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Logo of jcinvestThe Journal of Clinical Investigation
 
J Clin Invest. 2011 April 1; 121(4): 1255–1258.
Published online 2011 March 23. doi:  10.1172/JCI57200
PMCID: PMC3069796

Finding a needle in a haystack: whole genome sequencing and mutation discovery in murine models

Abstract

Acute promyelocytic leukemia (APL) is a malignancy of the bone marrow, in which there is a deficiency of myeloid cells and an excess of immature cells called promyelocytes. APL is most commonly caused by a translocation (15:17) and expression of the promyelocytic leukemia and the retinoic receptor α (PML-RARA) fusion product; however, the events that cooperate with PML-RARA in APL pathogenesis are not well understood. In this issue of the JCI, Wartman and colleagues use an innovative approach to find other relevant mutations in APL. They performed whole genome sequencing and copy number analysis of a well-characterized APL mouse model to uncover somatic mutations in Jak1 and lysine (K)-specific demethylase 6A (Kdm6a, also known as Utx) in mice with APL and validated the ability of Jak1 mutations to cooperate with PML-RARA in APL. The findings implicate the JAK/STAT pathway in the pathogenesis of APL and illustrate the power of whole genome sequencing to identify novel disease alleles in murine models of disease.

Acute promyelocytic leukemia (APL) is a clinically and molecularly distinct subtype of acute myeloid leukemia that is distinguished by a recurrent chromosomal translocation fusing chromosomes 15 and 17. The t(15:17) translocation results in the fusion of the promyelocytic leukemia (PML) gene and the retinoic receptor α (RARA) gene (PML-RARA). The PML-RARA fusion protein is thought to contribute to APL pathogenesis by dimerizing and binding DNA and repressing the transcription of RARA target genes through recruitment of corepressors. More recent work indicates that PML-RARA also is able to bind to alternate DNA sites and to interact with chromatin remodeling complexes involved in stem cell maintenance and that the PML-RARA protein undergoes posttranslational modifications (sumoylation and phosphorylation) that are required for APL initiation (1, 2). A detailed understanding of the role of the PML-RARA oncogenic fusion in APL pathogenesis has allowed investigators to elucidate the molecular basis by which retinoic acid and arsenic trioxide offer dramatic efficacy in human patients with APL. Importantly, current therapeutic approaches combining retinoic acid/arsenic with anthracyclines allow as many of 90% of patients with APL to be cured (1).

The incidence of APL is reported to be constant over a human life span, which has led to models suggesting there is a single genetic rate-limiting step involved in the development of APL (3). However, mouse models of APL suggest that PML-RARA expression in vivo leads to APL with long latency and incomplete penetrance. This suggests that the acquisition of other genetic alterations in addition to PML-RARA contributes to the development of APL (4). Indeed, data from transgenic mouse models expressing PML-RARA indicate that mice that progress to APL acquire additional genetic alterations (46). Studies in patients with APL have also demonstrated the occurrence of activating FLT3 mutations and NRAS, KRAS, and MYC mutations (2). Collectively, these studies indicate that other genetic alterations may contribute to APL pathogenesis, even if PML-RARA is the disease-initiating event.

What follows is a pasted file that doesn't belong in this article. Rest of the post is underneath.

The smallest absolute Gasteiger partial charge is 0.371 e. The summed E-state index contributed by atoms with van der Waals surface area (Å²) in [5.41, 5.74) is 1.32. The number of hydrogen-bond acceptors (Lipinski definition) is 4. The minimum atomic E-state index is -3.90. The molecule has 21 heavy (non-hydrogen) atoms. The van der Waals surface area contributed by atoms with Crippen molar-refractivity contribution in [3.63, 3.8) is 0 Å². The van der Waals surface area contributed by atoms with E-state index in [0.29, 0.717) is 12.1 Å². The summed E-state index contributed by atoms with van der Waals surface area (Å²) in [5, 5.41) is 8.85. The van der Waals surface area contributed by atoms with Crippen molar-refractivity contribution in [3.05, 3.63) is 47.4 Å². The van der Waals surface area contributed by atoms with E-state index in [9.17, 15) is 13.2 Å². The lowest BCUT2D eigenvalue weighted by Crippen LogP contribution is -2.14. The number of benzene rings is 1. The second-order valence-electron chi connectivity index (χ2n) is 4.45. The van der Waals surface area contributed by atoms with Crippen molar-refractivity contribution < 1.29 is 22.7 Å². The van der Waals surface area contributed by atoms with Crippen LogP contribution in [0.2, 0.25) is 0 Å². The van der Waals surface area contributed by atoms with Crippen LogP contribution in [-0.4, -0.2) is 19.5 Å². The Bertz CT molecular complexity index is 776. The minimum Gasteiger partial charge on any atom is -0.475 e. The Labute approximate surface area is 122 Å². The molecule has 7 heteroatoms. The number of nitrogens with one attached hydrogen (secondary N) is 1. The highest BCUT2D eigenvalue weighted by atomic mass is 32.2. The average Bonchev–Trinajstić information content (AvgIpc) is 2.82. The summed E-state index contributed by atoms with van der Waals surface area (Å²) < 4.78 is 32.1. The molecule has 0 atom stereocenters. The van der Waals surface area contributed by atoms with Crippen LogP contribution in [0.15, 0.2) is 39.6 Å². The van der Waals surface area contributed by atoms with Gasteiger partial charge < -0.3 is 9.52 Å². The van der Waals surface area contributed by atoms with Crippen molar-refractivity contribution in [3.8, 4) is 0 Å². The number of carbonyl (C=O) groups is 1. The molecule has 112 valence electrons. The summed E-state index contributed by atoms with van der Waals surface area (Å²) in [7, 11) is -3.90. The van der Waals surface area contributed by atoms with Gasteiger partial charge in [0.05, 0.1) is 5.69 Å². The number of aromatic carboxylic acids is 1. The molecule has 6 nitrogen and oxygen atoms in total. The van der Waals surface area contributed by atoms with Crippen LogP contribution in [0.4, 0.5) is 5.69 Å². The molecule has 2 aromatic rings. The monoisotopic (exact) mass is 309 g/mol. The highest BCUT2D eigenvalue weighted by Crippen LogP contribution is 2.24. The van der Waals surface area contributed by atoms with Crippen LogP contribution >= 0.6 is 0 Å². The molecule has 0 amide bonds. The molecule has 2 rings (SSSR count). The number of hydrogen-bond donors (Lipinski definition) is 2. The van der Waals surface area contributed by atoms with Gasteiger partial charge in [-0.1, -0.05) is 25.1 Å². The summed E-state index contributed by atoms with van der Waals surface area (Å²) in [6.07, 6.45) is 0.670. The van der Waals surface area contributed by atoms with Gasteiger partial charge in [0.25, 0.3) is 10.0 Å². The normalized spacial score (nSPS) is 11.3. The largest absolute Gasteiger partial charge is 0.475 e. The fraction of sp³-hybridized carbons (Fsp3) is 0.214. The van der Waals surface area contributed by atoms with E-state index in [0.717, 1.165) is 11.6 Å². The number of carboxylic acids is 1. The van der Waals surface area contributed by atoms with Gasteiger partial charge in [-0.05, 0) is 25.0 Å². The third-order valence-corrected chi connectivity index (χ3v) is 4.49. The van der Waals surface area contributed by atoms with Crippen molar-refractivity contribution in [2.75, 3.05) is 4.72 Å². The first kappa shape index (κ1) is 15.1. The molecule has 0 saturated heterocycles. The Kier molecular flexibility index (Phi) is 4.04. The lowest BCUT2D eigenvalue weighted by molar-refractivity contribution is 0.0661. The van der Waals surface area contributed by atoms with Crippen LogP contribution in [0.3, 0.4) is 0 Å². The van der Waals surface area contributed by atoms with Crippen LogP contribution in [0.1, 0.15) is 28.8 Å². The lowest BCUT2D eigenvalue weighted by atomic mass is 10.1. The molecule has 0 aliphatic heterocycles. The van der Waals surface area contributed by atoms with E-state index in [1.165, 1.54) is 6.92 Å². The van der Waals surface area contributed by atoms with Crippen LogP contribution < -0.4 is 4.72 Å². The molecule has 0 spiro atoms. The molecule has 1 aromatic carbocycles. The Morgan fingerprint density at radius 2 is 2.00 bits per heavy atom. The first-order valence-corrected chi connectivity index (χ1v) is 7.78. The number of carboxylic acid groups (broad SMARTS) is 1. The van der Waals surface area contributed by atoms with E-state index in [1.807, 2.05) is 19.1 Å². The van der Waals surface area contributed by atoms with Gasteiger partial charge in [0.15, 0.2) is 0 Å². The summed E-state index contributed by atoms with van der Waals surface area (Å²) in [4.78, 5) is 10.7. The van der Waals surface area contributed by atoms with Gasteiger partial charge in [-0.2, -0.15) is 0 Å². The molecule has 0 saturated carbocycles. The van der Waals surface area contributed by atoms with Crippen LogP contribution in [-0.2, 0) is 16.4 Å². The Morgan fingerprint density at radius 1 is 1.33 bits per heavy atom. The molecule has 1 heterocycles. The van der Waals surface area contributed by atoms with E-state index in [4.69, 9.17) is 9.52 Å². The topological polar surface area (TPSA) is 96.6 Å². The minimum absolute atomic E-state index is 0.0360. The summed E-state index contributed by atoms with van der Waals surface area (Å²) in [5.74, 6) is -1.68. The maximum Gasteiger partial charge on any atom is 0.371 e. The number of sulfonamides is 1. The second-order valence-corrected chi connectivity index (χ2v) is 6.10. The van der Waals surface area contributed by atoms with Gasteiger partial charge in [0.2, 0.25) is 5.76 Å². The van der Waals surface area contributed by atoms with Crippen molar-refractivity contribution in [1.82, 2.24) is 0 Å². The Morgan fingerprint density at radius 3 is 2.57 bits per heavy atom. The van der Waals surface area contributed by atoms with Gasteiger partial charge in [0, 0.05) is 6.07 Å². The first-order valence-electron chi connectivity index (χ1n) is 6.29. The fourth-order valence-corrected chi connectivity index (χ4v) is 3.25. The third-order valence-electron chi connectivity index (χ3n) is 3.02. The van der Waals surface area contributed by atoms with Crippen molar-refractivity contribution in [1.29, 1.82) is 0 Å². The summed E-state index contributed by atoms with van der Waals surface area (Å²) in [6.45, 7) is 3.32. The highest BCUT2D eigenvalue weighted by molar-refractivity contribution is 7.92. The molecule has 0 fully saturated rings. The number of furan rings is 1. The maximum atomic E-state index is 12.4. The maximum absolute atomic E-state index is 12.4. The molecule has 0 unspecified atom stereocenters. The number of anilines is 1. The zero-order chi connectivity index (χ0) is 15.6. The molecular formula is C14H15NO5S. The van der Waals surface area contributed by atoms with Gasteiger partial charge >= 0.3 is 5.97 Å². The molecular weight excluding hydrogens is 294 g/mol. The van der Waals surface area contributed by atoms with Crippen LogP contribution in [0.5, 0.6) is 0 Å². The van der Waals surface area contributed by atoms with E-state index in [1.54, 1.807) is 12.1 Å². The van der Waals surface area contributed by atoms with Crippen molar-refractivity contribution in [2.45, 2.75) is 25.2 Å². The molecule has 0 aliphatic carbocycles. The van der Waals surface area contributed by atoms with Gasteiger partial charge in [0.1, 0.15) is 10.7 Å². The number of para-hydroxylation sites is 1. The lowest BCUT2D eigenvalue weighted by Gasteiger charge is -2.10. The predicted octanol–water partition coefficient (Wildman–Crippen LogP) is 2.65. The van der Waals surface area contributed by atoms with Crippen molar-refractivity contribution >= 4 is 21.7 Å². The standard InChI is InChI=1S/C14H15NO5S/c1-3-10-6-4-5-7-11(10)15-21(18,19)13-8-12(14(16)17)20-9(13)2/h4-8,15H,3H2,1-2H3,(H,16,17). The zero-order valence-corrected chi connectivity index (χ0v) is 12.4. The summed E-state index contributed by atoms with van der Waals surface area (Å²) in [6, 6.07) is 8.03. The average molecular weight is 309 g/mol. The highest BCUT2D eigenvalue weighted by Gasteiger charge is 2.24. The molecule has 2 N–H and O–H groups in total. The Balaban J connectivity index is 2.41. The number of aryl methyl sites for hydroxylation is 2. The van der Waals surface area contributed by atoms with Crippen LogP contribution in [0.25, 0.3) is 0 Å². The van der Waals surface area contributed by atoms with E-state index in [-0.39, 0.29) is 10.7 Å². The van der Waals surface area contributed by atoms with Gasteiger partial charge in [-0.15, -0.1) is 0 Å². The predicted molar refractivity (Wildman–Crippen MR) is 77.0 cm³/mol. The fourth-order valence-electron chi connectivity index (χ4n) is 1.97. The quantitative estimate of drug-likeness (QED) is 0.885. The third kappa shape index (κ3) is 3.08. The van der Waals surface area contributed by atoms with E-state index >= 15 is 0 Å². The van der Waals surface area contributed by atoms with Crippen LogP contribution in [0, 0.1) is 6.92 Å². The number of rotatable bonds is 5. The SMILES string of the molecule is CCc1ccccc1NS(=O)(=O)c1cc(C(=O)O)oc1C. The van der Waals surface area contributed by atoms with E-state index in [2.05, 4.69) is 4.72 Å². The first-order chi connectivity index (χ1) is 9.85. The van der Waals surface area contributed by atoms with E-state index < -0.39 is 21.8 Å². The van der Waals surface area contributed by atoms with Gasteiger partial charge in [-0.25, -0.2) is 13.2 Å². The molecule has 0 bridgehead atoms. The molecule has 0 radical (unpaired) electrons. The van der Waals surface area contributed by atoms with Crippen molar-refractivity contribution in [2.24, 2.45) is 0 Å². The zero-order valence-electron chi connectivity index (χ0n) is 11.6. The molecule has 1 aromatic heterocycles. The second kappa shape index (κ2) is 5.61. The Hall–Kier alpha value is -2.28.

The utility of mouse models of APL

Although there exist key genetic and biologic differences in the development of malignancies between mice and humans, mouse models of APL have proven to be very useful in both modeling APL pathogenesis and in investigating specific therapies. Such models have been used to elucidate the effects and mechanisms of retinoic acid and arsenic trioxide therapy, with mouse APL cells demonstrating similar in vivo responses to both compounds when compared to human APL cells (7).

Several approaches have been used to generate mouse APL models, including transgenic PML-RARA expression, xenograft models, and adoptive transfer strategies. Transgenic models placing PML-RARA under the control of cathepsin G or migration inhibitory factor-related protein 8 (MRP8) promoters resulted in APL; however, in each case, APL developed with relatively long latency (6 months or longer) with incomplete penetrance (8). These data suggest additional mutations are required for the development of APL. The role of cooperating disease alleles in APL pathogenesis is underscored by mutational studies of primary human APL samples. Candidate gene studies have shown that mutations in NRAS, KRAS, FLT3–internal tandem duplication (FLT3-ITD), and FLT3–tyrosine kinase domain (FLT3-TKD) as well as trisomy 8 are observed in a subset of patients who present with APL (2). The functional significance of the Kras mutation in particular was elucidated by Chan et al., who found that coexpressing oncogenic Kras from the endogenous Ras locus with PML-RARA resulted in APL with shorter latency and near complete penetrance (9). Taken together, the human and murine genetic data suggest that additional disease alleles cooperate with PML-RARA in APL pathogenesis.

To elucidate potential cooperating events in murine APL models, previous studies performed karyotypic analysis. Zimonjic et al. used spectral karyotype analysis to identify recurrent abnormalities in murine APL cells, including interstitial or terminal deletion of one copy of chromosome 2, gains of chromosome 15, and loss of chromosome 11, X, and Y (5). Le Beau et al. performed spectral karyotyping analysis in hMRP8-PML-RARA mice and identified trisomies 8, 15, and 16 and monosomies X or Y as recurrent somatic alterations in murine APL cells (4). These results collectively indicate that PML-RARA fusion is necessary but not sufficient to produce APL in murine transgenic models. However, in the majority of humans with APL and in most murine APL models, the identity of cooperating disease alleles has not been revealed.

Whole genomic sequencing